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15 Things You Might Not Know About Space Ghost Coast to Coast

On April 15, 1994, when Space Ghost Coast to Coast made its debut, Cartoon Network officially stopped being a 24-hour channel entirely made up of old cartoons that Ted Turner had acquired. The series was the cable network’s first—and most influential—original animated series. Blending footage from a short-lived 1960s cartoon with a new awkwardly paced, cheaply produced, animated late night "talk show" setup, the series proved to be surprisingly popular with audiences, paving the way for the channel to produce similarly strange and original animated series. In 2001, the channel's tendency toward non-kid cartoons begot the late night programming block Adult Swim, which is now a brand of comedy in itself.

1. THE ORIGINAL SPACE GHOST HAD LESS THAN 90 MINUTES OF SPACE GHOST ANIMATION.

Space Ghost and Dino Boy was a series that ran for just 20 episodes on CBS in 1966 and 1967. It was created by Alex Toth, a cartoonist who himself didn’t care for Space Ghost’s design. Even with such limited material, Space Ghost Coast to Coast animator C. Martin Croker still managed to only have to make five new pieces of animation for the series' first episode, with the rest of the images coming from the original series.

2. TED TURNER INITIALLY REFUSED TO GIVE CARTOON NETWORK ANY MONEY.

Mike Lazzo started working for Turner in the TBS mailroom before gradually becoming Cartoon Network’s first programmer. At first, Turner insisted that he work only with the classic Warner Bros., MGM, Popeye, and Hanna-Barbera cartoons in their library. Lazzo’s frustration with not having any original programming and not having the money to change that fact was the first step to the strange creation of Space Ghost Coast to Coast.

3. JAY LENO AND DAVID LETTERMAN INSPIRED THE CONCEPT.

Lazzo, as well as fellow Cartoon Network staffers Khaki Jones and Andy Merrill, had a meeting trying to brainstorm ways to incorporate their properties into something new. After talking about Space Ghost, Lazzo went home that night and kept thinking about the character, as well as Leno, the recently installed host of The Tonight Show, and Letterman, who didn’t get the gig and was starting his own show on CBS to compete with Jay (with Chevy Chase and Arsenio Hall also competing for viewers). The next day, Lazzo presented his colleagues with the start of an idea.

4. THE ANIMATOR BECAME THE VOICE OF ZORAK BY DOING A GREAT IMPERSONATION OF HIM IN FRONT OF THE BOSS.

The aforementioned Croker was a Space Ghost fan from childhood, and nailed his impromptu audition. He would eventually get the voice gig for Moltar, too. Croker also came up with the idea of setting the show in space and suggested that Zorak and Moltar should be performing their bandleader and producing duties as unwilling prisoners.

5. THE OLD FOOTAGE OF THE CHARACTERS APPEARED ON A NEWLY DESIGNED SET THROUGH ROTOSCOPING.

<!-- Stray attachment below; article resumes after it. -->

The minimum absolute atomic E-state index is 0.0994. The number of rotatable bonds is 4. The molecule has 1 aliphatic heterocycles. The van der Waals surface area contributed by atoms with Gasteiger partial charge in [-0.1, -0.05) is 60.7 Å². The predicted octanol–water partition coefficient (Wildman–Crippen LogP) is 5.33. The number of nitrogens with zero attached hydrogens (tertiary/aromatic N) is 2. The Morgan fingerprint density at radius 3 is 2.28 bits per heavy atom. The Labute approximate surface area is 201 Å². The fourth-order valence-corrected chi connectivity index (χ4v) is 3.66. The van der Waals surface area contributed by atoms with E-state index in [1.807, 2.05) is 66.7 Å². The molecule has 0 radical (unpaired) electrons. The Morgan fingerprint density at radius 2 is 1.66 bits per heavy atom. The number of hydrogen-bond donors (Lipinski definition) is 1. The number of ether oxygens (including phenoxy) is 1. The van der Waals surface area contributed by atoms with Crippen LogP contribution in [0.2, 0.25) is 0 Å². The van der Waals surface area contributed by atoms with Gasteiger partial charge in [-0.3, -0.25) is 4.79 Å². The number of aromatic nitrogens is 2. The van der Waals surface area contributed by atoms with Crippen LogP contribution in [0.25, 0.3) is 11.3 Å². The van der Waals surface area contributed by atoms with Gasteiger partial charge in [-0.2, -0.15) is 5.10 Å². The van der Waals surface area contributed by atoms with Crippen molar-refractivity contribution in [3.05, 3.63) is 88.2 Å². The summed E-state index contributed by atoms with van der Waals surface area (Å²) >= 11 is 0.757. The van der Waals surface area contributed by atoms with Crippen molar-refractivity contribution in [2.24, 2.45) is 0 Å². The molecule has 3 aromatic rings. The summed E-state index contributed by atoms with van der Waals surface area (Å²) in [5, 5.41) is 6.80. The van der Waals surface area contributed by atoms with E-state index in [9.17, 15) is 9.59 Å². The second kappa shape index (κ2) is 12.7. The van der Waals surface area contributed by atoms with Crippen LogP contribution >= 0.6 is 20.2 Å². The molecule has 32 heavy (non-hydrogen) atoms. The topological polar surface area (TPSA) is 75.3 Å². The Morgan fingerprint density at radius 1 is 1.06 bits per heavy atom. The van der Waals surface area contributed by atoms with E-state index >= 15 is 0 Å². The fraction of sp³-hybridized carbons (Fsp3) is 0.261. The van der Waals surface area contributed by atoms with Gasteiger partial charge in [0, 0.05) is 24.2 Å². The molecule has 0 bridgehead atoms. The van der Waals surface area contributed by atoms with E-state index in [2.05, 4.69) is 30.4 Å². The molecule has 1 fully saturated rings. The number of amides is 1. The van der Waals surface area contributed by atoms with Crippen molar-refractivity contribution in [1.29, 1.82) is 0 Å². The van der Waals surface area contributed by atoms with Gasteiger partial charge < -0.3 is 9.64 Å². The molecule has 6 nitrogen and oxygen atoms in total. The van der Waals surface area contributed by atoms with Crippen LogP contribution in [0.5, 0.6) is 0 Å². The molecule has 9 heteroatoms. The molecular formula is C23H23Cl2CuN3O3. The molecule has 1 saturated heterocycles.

Croker hand-drew talk show host poses for Space Ghost, like his tapping of index cards against the desk. He purposely didn’t use any technology so that the old footage and new footage wouldn’t look blatantly different.

6. HERVÉ VILLECHAIZE SIGNED UP TO PLAY SPACE GHOST’S SIDEKICK.

Sadly, the Fantasy Island actor committed suicide during pre-production for the series.

7. LA TOYA JACKSON WAS ALSO SUPPOSED TO BE A PART OF THE SHOW.

She was signed to “do some kind of fanfare/dance routine” for the opening, according to Merrill, but nothing came of it.

8. THE ORIGINAL PILOT WAS PRODUCED IN A CLOSET, AND THE GUEST WAS DENZEL WASHINGTON.

When Merrill edited clips of Washington’s interview on CNN Showbiz Today (promoting the movie Malcolm X) with old Space Ghost clips, he did it on a tape-to-tape VHS editing system, with a Radio Shack mic, just to see if Lazzo’s idea had any legs.

9. THE FIRST 15 SHOWS WERE WRITTEN BY THE NETWORK EXECUTIVES.

Lazzo and his fellow employees would schedule cartoons during the day and find an empty conference room to write scripts at night. During this time the editing, which was being done by Mike Cahill, was still taking place in a closet. "We were constantly fighting with the employees of Cartoon Network Latin America because their copier was right next to where he was editing—which was deafening," Lazzo told IGN.

10. WRITERS FROM LATE SHOW WITH DAVID LETTERMAN WERE EVENTUALLY HIRED.

When the budget went up to $30,000 per episode, Spike Feresten, who earned an Emmy nomination for writing “The Soup Nazi” episode of Seinfeld, and Steve O'Donnell, former head writer for Letterman and future head writer for Jimmy Kimmel Live! joined up. Other notable scribes include Mystery Science Theater 3000 creator Joel Hodgson, who wrote on the episode “Urges”, and future Veronica Mars creator Rob Thomas got his first TV writing credit penning the season 3 premiere “Explode.”

11. GEORGE LOWE’S OUTTAKES VOICING SPACE GHOST WOULD BECOME PART OF THE SHOW.

For budgetary reasons, famous announcer and original Space Ghost voice Gary Owens didn’t get the late night talk show gig. Instead it went to announcer George Lowe, who enjoyed that his improvising would sometimes make the final cut. In one incident, he inadvertently burped, and attempted to save face by saying he had “Too many Cokes." The ad-lib made it into an episode, to the delight of his guests, The Ramones.

12. THE GUESTS WERE INTERVIEWED AT CNN BUREAUS.

At first, acting students were hired to wear a Space Ghost suit and interview the celebrities, but the guests kept laughing at the ridiculousness of it all. The producers eventually settled on having George Lowe ask the questions through a phone-patch into the guests’ ears, while the celebrities pretend they were able to see the animated host. Later, the writers would add quips from Space Ghost in response to the answers, and give him new questions to ask to make the taped answers sound crazy.

13. THE BEE GEES MISBEHAVED THE MOST.

The singers cursed and laughed so much that only 19 seconds of their interview was able to be used.

14. NASA NAMED ROCKS ON MARS AFTER CHARACTERS.

Space Ghost, Zorak, Moltar, and Brak became names of Mars rocks after NASA’s Pathfinder mission in 1997.

15. ERIC ANDRE BASED HIS LIVE ACTION TALK SHOW ON SPACE GHOST COAST TO COAST.

Before he started shooting Adult Swim’s The Eric Andre Show, "I rented as many seasons I could get my hands on and did a Space Ghost marathon by myself in my house, just so I could absorb as much Space Ghost as I could," Andre told The Huffington Post in 2012. "I picked Mike Lazzo's brain about it ... and he couldn't give a shit about Space Ghost. He's like, 'What? Space Ghost? Space Ghost is dead to me."

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10 Filling Facts About A Charlie Brown Thanksgiving
Warner Home Video
Warner Home Video